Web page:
The Obama administration signalled that it was open to cutting the government outlay for NPR, but it opposes the bill coming before the House of Representatives today that will prohibit all federal funding to the news network and for stations to purchase its programming.
The Office of Management and Budget released a statement this morning that says that the House bill, expected to come to a vote later this afternoon, would “unacceptably prohibit” federal funding.
“As part of the President’s commitment to cut spending, the President’s Budget proposed targeted reductions in funding for the Corporation for Public Broadcasting (CPB), which provides a small amount of funding for NPR, and the administration has expressed openness to other spending reductions that are reasonable. However, CPB serves an important public purpose in supporting public radio, television, and related online and mobile services. The vast majority of CPB’s funding for public radio goes to more than 700 stations across the country, many of them local stations serving communities that rely on them for access to news and public safety information. Undercutting funding for these radio stations, notably ones in rural areas where such outlets are already scarce, would result in communities losing valuable programming, and some stations could be forced to shut down altogether.”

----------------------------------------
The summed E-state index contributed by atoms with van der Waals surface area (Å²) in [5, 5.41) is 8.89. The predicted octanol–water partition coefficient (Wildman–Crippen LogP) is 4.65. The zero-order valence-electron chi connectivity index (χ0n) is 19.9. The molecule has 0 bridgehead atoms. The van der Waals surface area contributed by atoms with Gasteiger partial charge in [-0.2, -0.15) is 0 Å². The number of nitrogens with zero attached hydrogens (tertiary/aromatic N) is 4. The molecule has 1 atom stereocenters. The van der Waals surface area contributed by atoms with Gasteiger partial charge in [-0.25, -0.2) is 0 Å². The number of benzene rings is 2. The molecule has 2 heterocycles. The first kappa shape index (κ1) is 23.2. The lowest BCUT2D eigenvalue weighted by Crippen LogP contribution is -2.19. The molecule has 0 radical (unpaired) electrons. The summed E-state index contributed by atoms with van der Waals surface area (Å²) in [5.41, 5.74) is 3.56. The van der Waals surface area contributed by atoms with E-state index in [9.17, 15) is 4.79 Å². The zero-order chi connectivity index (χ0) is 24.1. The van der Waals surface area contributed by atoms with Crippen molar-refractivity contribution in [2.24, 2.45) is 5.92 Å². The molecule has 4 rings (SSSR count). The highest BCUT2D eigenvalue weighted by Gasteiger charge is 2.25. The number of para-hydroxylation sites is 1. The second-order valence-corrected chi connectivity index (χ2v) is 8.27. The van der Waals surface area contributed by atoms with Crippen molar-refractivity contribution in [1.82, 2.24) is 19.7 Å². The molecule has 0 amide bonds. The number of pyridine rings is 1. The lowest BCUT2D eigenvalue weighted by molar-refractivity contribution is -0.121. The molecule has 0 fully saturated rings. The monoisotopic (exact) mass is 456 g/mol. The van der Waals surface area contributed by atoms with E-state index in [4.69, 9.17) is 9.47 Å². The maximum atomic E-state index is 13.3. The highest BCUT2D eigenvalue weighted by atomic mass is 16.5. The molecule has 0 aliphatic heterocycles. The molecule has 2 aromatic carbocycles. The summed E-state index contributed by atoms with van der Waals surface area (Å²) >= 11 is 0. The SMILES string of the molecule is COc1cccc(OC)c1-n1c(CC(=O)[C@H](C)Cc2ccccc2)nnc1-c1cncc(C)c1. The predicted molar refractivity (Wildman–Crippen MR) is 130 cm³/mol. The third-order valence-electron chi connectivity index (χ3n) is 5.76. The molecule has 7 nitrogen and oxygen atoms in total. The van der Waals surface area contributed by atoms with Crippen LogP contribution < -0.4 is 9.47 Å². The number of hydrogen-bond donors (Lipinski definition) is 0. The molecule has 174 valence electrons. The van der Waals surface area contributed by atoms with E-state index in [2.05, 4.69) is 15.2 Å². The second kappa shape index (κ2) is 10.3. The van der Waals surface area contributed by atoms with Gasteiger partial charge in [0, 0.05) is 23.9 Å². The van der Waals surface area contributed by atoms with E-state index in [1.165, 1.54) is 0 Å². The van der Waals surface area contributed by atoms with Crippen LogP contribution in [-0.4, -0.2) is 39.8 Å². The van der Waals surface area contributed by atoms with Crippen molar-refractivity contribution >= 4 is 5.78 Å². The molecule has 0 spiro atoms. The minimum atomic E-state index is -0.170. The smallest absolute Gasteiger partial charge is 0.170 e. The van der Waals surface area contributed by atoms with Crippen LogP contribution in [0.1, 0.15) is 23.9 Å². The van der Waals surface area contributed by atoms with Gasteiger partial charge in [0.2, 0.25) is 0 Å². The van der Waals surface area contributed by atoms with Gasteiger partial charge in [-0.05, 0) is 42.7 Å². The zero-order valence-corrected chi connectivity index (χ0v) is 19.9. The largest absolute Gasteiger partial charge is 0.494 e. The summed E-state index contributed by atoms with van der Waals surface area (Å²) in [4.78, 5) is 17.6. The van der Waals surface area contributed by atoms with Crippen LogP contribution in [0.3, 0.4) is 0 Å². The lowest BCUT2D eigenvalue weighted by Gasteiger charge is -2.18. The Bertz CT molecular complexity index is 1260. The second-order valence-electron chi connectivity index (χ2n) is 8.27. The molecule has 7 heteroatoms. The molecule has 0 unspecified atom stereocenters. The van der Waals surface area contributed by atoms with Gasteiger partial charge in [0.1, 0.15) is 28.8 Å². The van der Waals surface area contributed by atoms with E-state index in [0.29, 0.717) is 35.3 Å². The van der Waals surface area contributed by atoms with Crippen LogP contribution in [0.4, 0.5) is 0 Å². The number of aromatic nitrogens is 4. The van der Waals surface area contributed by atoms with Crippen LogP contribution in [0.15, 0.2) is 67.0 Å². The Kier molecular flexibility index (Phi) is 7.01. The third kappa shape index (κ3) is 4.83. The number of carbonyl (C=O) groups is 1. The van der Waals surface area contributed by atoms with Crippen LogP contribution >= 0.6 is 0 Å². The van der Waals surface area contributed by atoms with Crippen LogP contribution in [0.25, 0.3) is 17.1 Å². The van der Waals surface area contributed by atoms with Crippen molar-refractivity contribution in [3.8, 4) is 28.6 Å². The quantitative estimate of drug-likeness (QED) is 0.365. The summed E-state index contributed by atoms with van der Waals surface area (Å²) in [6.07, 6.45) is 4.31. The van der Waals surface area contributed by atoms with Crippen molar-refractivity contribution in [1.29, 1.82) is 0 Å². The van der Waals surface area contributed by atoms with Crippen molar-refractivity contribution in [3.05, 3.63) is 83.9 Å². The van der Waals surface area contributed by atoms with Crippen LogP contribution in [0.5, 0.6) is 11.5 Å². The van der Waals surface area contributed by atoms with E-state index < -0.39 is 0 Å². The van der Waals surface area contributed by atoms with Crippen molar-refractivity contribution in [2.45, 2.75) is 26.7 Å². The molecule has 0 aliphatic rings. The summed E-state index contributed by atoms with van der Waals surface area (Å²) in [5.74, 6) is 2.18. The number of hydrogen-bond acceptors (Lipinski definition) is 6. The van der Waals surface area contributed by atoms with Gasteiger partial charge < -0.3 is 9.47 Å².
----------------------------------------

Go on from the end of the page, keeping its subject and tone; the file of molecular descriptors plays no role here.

Meanwhile, a host of general managers of public radio stations have sent a letter to Congress warning that with the bill’s prohibition on the use of any federal funds for national programming, “local public radio stations will no longer reliably provide the community information and context so necessary to cities and towns challenged by change and faltering economies.” They noted that shows like “This American Life” and “Marketplace” started with federal seed money, and that the withdrawal of support would threaten such projects as “StoryCorps” and “This I Believe,” as well as ventures like the Public Insight Network.
A link to their letter is here.